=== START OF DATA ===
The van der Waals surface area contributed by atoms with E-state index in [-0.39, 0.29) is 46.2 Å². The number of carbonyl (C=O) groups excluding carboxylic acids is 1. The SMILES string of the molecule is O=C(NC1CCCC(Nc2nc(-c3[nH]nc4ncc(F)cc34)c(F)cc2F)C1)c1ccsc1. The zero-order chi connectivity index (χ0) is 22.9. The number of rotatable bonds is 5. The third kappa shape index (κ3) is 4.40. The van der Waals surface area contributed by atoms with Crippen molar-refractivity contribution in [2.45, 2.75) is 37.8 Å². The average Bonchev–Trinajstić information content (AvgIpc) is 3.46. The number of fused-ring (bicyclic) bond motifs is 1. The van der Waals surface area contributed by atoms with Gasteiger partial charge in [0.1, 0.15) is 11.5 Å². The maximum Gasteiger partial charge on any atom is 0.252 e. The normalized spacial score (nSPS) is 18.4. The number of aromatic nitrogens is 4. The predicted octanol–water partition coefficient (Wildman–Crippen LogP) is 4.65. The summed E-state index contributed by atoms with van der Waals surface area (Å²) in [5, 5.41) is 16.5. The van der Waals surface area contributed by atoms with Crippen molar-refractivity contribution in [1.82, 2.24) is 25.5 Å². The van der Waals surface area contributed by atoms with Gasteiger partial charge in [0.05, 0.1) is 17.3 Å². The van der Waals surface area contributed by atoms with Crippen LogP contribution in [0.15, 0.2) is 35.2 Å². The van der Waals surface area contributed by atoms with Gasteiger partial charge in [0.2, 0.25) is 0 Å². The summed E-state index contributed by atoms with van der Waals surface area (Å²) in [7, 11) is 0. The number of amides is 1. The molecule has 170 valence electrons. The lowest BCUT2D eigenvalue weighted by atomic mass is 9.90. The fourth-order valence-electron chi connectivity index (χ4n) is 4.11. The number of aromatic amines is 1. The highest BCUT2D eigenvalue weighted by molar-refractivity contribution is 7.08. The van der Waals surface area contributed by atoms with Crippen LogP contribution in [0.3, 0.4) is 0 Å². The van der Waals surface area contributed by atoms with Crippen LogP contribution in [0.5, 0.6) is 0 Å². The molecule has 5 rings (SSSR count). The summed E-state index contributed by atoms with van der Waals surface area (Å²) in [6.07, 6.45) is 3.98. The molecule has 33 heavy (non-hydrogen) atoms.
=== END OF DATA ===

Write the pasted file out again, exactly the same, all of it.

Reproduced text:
The van der Waals surface area contributed by atoms with E-state index in [-0.39, 0.29) is 46.2 Å². The number of carbonyl (C=O) groups excluding carboxylic acids is 1. The SMILES string of the molecule is O=C(NC1CCCC(Nc2nc(-c3[nH]nc4ncc(F)cc34)c(F)cc2F)C1)c1ccsc1. The zero-order chi connectivity index (χ0) is 22.9. The number of rotatable bonds is 5. The third kappa shape index (κ3) is 4.40. The van der Waals surface area contributed by atoms with Crippen molar-refractivity contribution in [2.45, 2.75) is 37.8 Å². The average Bonchev–Trinajstić information content (AvgIpc) is 3.46. The number of fused-ring (bicyclic) bond motifs is 1. The van der Waals surface area contributed by atoms with Gasteiger partial charge in [0.1, 0.15) is 11.5 Å². The maximum Gasteiger partial charge on any atom is 0.252 e. The normalized spacial score (nSPS) is 18.4. The number of aromatic nitrogens is 4. The predicted octanol–water partition coefficient (Wildman–Crippen LogP) is 4.65. The summed E-state index contributed by atoms with van der Waals surface area (Å²) in [5, 5.41) is 16.5. The van der Waals surface area contributed by atoms with Crippen molar-refractivity contribution in [1.82, 2.24) is 25.5 Å². The van der Waals surface area contributed by atoms with Gasteiger partial charge in [0.05, 0.1) is 17.3 Å². The van der Waals surface area contributed by atoms with Crippen LogP contribution in [0.15, 0.2) is 35.2 Å². The van der Waals surface area contributed by atoms with Gasteiger partial charge in [0.2, 0.25) is 0 Å². The summed E-state index contributed by atoms with van der Waals surface area (Å²) in [7, 11) is 0. The number of amides is 1. The molecule has 170 valence electrons. The lowest BCUT2D eigenvalue weighted by atomic mass is 9.90. The fourth-order valence-electron chi connectivity index (χ4n) is 4.11. The number of aromatic amines is 1. The highest BCUT2D eigenvalue weighted by molar-refractivity contribution is 7.08. The van der Waals surface area contributed by atoms with Crippen LogP contribution in [0.3, 0.4) is 0 Å². The van der Waals surface area contributed by atoms with Crippen LogP contribution in [0.5, 0.6) is 0 Å². The molecule has 5 rings (SSSR count). The summed E-state index contributed by atoms with van der Waals surface area (Å²) in [6.07, 6.45) is 3.98. The molecule has 33 heavy (non-hydrogen) atoms.